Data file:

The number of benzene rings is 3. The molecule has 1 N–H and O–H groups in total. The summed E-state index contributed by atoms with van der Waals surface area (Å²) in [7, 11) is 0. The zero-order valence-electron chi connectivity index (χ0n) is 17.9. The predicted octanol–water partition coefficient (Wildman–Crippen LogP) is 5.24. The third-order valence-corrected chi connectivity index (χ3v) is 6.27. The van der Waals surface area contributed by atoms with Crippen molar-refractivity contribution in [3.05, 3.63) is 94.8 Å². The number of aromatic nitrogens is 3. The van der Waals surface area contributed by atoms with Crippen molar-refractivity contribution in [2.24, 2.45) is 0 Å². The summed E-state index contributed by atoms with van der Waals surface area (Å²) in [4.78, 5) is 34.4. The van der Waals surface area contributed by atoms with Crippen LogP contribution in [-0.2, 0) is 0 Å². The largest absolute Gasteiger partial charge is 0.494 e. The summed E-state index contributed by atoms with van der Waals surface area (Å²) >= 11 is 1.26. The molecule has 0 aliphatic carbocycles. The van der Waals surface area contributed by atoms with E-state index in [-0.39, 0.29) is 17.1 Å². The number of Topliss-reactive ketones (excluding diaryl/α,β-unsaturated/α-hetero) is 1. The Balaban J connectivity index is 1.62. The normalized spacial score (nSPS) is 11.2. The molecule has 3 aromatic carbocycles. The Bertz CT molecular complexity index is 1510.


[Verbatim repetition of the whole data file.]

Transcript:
The number of benzene rings is 3. The molecule has 1 N–H and O–H groups in total. The summed E-state index contributed by atoms with van der Waals surface area (Å²) in [7, 11) is 0. The zero-order valence-electron chi connectivity index (χ0n) is 17.9. The predicted octanol–water partition coefficient (Wildman–Crippen LogP) is 5.24. The third-order valence-corrected chi connectivity index (χ3v) is 6.27. The van der Waals surface area contributed by atoms with Crippen molar-refractivity contribution in [3.05, 3.63) is 94.8 Å². The number of aromatic nitrogens is 3. The van der Waals surface area contributed by atoms with Crippen molar-refractivity contribution in [2.24, 2.45) is 0 Å². The summed E-state index contributed by atoms with van der Waals surface area (Å²) in [4.78, 5) is 34.4. The van der Waals surface area contributed by atoms with Crippen LogP contribution in [-0.2, 0) is 0 Å². The largest absolute Gasteiger partial charge is 0.494 e. The summed E-state index contributed by atoms with van der Waals surface area (Å²) >= 11 is 1.26. The molecule has 0 aliphatic carbocycles. The van der Waals surface area contributed by atoms with E-state index in [-0.39, 0.29) is 17.1 Å². The number of Topliss-reactive ketones (excluding diaryl/α,β-unsaturated/α-hetero) is 1. The Balaban J connectivity index is 1.62. The normalized spacial score (nSPS) is 11.2. The molecule has 3 aromatic carbocycles. The Bertz CT molecular complexity index is 1510.